Nine months ago, we embarked on a format migration for the persistent (on-disk) representation of variable-length strings like symbolicated call stacks in the Backtrace server. We chose a variant of consistent overhead byte stuffing (COBS), a self-synchronising code, for the metadata (variable-length as well). This choice let us improve our software’s resilience to data corruption in local files, and then parallelise data hydration, which improved startup times by a factor of 10… without any hard migration from the old to the current on-disk data format.
In this post, I will explain why I believe that the representation of first resort for binary logs (write-ahead, recovery, replay, or anything else that may be consumed by a program) should be self-synchronising, backed by this migration and by prior experience with COBS-style encoding. I will also describe the specific algorithm (available under the MIT license) we implemented for our server software.
This encoding offers low space overhead for framing, fast encoding and faster decoding, resilience to data corruption, and a restricted form of random access. Maybe it makes sense to use it for your own data!
A code is self-synchronising when it’s always possible to unambiguously detect where a valid code word (record) starts in a stream of symbols (bytes). That’s a stronger property than prefix codes like Huffman codes, which only detect when valid code words end. For example, the UTF-8 encoding is self-synchronising, because initial bytes and continuation bytes differ in their high bits. That’s why it’s possible to decode multi-byte code points when tailing a UTF-8 stream.
The UTF-8 code was designed for small integers (Unicode code points), and can double the size of binary data. Other encodings are more appropriate for arbitrary bytes; for example, consistent overhead byte stuffing (COBS), a self-synchronising code for byte streams, offers a worst-case space overhead of one byte plus a 0.4% space blow-up.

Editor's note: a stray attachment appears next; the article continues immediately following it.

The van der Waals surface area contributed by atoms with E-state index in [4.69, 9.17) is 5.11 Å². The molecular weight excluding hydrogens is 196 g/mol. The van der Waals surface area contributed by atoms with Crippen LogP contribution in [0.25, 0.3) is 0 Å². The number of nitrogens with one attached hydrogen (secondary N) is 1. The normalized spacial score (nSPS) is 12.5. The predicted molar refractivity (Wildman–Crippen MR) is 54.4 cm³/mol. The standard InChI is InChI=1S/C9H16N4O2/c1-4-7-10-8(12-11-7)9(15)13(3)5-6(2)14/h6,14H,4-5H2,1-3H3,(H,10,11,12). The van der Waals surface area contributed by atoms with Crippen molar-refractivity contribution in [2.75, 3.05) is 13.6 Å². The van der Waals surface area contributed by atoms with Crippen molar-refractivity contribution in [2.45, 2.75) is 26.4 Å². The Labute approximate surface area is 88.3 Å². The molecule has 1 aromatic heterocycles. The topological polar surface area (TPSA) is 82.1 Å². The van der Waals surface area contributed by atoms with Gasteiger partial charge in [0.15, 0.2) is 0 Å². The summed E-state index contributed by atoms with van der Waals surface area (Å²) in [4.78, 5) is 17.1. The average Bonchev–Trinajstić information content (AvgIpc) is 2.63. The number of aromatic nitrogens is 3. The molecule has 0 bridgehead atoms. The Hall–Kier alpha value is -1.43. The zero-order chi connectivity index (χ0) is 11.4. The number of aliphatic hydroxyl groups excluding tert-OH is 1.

Self-synchronisation is important for binary logs because it lets us efficiently (with respect to both run time and space overhead) frame records in a simple and robust manner… and we want simplicity and robustness because logs are most useful when something has gone wrong.
Of course, the storage layer should detect and correct errors, but things will sometimes fall through, especially for on-premises software, where no one fully controls deployments. When that happens, graceful partial failure is preferable to, e.g., losing all the information in a file because one of its pages went to the great bit bucket in the sky.
One easy solution is to spread the data out over multiple files or blobs. However, there’s a trade-off between keeping data fragmentation and file metadata overhead in check, and minimising the blast radius of minor corruption. Our server must be able to run on isolated nodes, so we can’t rely on design options available to replicated systems… plus bugs tend to be correlated across replicas, so there is something to be said for defense in depth, even with distributed storage.
When each record is converted with a self-synchronising code like COBS before persisting to disk, we can decode all records that weren’t directly impacted by corruption, exactly like decoding a stream of mostly valid UTF-8 bytes. Any form of corruption will only make us lose the records whose bytes were corrupted, and, at most, the two records that immediately precede or follow the corrupt byte range. This guarantee covers overwritten data (e.g., when a network switch flips a bit, or a read syscall silently errors out with a zero-filled page), as well as bytes removed or garbage inserted in the middle of log files.
The coding doesn’t store redundant information: replication or erasure coding is the storage layer’s responsibility. It instead guarantees to always minimise the impact of corruption, and only lose records that were adjacent to or directly hit by corruption.
A COBS encoding for log records achieves that by unambiguously separating records with a reserved byte (e.g., 0), and re-encoding each record to avoid that separator byte. A reader can thus assume that potential records start and end at a log file’s first and last bytes, and otherwise look for separator bytes to determine where to cut all potential records. These records may be invalid: a separator byte could be introduced or removed by corruption, and the contents of a correctly framed record may be corrupt. When that happens, readers can simply scan for the next separator byte and try to validate that new potential record. The decoder’s state resets after each separator byte, so any corruption is “forgotten” as soon as the decoder finds valid a separator byte.